The word is out that data privacy will be a key issue in President Obama’s State of the Union address next week (Jan. 20). This week, the president met with the Federal Trade Commission to give a preview of the new data privacy initiatives he plans to introduce. The anticipated legislation includes the Personal Data Notification and Protection Act, and the Student Data Privacy Act. The overall aim of the president’s proposed legislation is to tackle identity theft as well as protect student and consumer privacy at a federal level.
Everyone wants to know how the president’s proposed initiatives will impact businesses. But we don’t have to wait until next week since numerous commentators have already shared details of the president’s plan to tackle these timely issues.
The Personal Data Notification and Protection Act “would demand a single, national standard requiring companies to inform their customers within 30 days of discovering their data has been hacked,” according to the New York Times. In the president’s meeting with the FTC commissioners, he said that the current patchwork of state laws are a costly burden to companies and fail to protect Americans.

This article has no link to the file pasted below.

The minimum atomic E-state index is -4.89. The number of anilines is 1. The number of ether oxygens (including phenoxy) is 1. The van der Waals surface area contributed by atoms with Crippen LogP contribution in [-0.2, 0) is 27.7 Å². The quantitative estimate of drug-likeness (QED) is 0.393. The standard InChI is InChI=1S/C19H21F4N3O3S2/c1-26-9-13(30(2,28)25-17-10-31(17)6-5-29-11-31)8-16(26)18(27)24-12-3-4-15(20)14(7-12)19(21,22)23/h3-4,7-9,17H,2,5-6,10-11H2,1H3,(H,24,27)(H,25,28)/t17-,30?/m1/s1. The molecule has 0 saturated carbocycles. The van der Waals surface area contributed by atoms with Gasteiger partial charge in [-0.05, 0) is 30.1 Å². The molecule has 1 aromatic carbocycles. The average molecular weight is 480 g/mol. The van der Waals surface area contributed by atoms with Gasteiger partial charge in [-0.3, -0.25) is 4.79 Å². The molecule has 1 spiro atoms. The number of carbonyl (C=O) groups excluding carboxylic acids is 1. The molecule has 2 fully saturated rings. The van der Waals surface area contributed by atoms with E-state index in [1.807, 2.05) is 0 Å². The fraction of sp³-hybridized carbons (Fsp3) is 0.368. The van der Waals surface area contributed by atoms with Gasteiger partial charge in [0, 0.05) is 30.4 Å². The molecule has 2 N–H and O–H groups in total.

The president also would like to codify the 2012 Consumer Privacy Bill of Rights in 45 days, among other privacy protection measures.
President Obama wants privacy regulated by the federal government as opposed to individual state governments, which can vary significantly in approach. Compliance complications can arise when state governments regulate privacy since it requires companies to comply with a myriad of differing state laws, which can cause confusion.
However, some are concerned that such legislation could be too restrictive and stifle innovation.